It’s been almost 4 years since I wrote my initial preview on Factorio and since then it has seen a wide range of updates, fixes and polish. With the recent version coming up to 0.18.14, from version 0.12.30~ of when I last played, Factorio has changed quite a bit during its early access stage. Just like before, Factorio is still a game about making factories, devolved by Wube Software LTD though now it is reaching a decade in development time. I thought now would be a good time to update the old preview and see how far the game has come.
Just like in the past, the story mode of Factorio is rather short and sweet, though has seen a few updates since its first introduction. There are 3 options in the campaign menu, Introduction, Transport Belt Madness and Tight Spot, which have stuck around for quite some time. They are mostly set up as tutorials to teach you how to create factories and automate them, alongside plenty of the in-game mechanics you will be using in Freeplay.
As a more linear approach to the game, the campaigns are a good starting point, as Factorio has quite a bit of meat under its iron exterior. While it is good for newcomers, it can feel incredibly slow and unnecessary for veterans of the title.
Factorio is a simulation game through and through, simulating a massive interconnected factory with conveyor belts, automated arms, automation machines, supply trains, research and much more. Your first goal is to start gathering resources to craft all of these components to your factory until you can finally automate the gathering process as well as the creation process to make it a completely hands-off factory. Going through the stages of Factorio is both fun and rewarding, as all your work is rewarded with better gear, faster productions and even more challenges to face with a cycle that can last easily 20+ hours if you’re wanting to escape the planet and dozens of more hours if you want to research everything.
The game is pretty simple to start up, mine coal or chop wood to fuel furnaces and diggers, this then progresses into automating the smelting of copper and iron so you can make circuits to then create better conveyer belts and grabber arms. Continuing from that you will craft science packs to unlock new tech like rocket launchers or power armour to eventually making a rocket to leave the planet.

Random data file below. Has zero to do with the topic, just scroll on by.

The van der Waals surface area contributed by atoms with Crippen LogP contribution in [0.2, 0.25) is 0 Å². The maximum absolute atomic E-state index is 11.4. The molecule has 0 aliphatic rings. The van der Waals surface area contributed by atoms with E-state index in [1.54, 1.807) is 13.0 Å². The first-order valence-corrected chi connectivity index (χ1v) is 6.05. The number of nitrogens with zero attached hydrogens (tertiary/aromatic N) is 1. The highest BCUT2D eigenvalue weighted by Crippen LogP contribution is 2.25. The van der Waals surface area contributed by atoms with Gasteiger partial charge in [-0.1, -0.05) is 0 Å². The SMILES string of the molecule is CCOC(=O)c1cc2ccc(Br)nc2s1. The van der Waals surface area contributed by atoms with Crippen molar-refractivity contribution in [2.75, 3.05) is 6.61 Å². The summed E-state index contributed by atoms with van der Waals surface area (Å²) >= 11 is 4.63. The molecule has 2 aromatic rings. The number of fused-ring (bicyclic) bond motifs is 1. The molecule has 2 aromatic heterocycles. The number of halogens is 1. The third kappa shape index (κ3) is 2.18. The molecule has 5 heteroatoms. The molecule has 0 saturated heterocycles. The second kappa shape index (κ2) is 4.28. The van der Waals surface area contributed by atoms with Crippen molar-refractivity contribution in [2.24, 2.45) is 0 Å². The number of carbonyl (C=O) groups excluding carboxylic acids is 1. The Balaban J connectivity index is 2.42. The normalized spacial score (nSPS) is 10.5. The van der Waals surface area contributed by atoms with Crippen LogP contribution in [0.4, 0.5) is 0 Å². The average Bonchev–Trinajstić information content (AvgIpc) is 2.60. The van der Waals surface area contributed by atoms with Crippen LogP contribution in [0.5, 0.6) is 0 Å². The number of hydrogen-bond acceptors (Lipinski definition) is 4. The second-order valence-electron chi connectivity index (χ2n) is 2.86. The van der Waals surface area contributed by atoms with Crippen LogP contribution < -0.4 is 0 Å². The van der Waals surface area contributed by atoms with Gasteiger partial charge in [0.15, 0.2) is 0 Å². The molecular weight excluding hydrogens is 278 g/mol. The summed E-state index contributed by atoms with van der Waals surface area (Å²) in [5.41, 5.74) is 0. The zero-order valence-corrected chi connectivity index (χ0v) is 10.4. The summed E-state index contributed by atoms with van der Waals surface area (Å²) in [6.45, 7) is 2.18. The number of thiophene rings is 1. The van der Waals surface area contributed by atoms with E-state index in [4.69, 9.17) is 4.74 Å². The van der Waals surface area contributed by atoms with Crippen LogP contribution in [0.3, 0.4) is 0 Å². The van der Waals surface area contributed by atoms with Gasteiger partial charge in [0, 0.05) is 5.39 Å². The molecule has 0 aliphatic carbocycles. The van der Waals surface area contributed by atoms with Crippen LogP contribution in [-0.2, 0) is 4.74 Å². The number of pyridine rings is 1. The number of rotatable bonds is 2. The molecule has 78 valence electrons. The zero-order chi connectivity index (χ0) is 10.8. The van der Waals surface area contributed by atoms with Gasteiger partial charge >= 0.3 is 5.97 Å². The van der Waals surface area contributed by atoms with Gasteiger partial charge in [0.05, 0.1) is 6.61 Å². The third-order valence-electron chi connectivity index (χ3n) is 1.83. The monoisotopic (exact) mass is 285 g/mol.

While the main goal of Factorio is still to leave the planet, with the introduction of space science packs the game can continue past that point even further than before. With advanced space tech combined with infinite booster research, like adding more damage and range to your weapons infinitely, you could play for an infinite amount of time, though let’s settle for just 300 hours right now.
While you’re upgrading your facility you will, however, start to generate pollution, which angers the native aliens. As the eco-crazy bugs start to smell your pollution they will attack anything that produces it, including your character, and so you will need to build weapons for both yourself and the base. Setting up walls and turrets, from bullets to lasers, there is always something that needs your attention even if you automate their creation and upkeep.
With all the updates to the graphics and UI, some of which have made the toolbelt, research and inventory so much sleeker and well-designed, Factorio still gives me a sense of the old Command & Conquer games when Westwood was the developer. This is compacted even more when the music and atmosphere are similar to the more quiet sections of those games where you’re just amassing your units for combat, instead, you’re building turrets and ammo. One of my issues in the past was the lack of upgrades and research options for combat, but now they have been improved with all the new combat drones, infinite damage research and AI, you can also just nuke enemies. The main update I liked was the improvement to rocket launcher distance, which made them a viable choice for combat.
Sadly the music still takes a background stance with the game, mainly accompanying the sounds of machines at work and failing to loop at times leaving you with only those sounds. While you can create a setup of sounds and lights in-game it doesn’t dissolve the main issue of quiet music, instead opting to put on my own music whilst I play.
Overall, Factorio is still an amazing game, even more so since I last reviewed it in 2016. It may be stuck in early access hell for a while longer, as stated before they will be releasing version 1.0 in September of this year. I am eagerly awaiting what the full release version of the game brings to the table as well as what will come after in the form of new content. It has been stated in the past that when Factorio goes full release it will get a price increase, so now is as good a time as any to get in on the action.
Factorio is developed by Wube Software and is available on PC.
You can grab it here if interested
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Factorio is a game in which you build and maintain factories. You will be mining resources, researching technologies, building infrastructure, automating production and fighting enemies. In the beginning you will find yourself chopping trees, mining ores and crafting mechanical arms and transport belts by hand, but in short time you can become an industrial powerhouse, with huge solar fields, oil refining and cracking, manufacture and deployment of construction and logistic robots, all for your resource needs. However this heavy exploitation of the planet's resources does not sit nicely with the locals, so you will have to be prepared to defend yourself and your machine empire.
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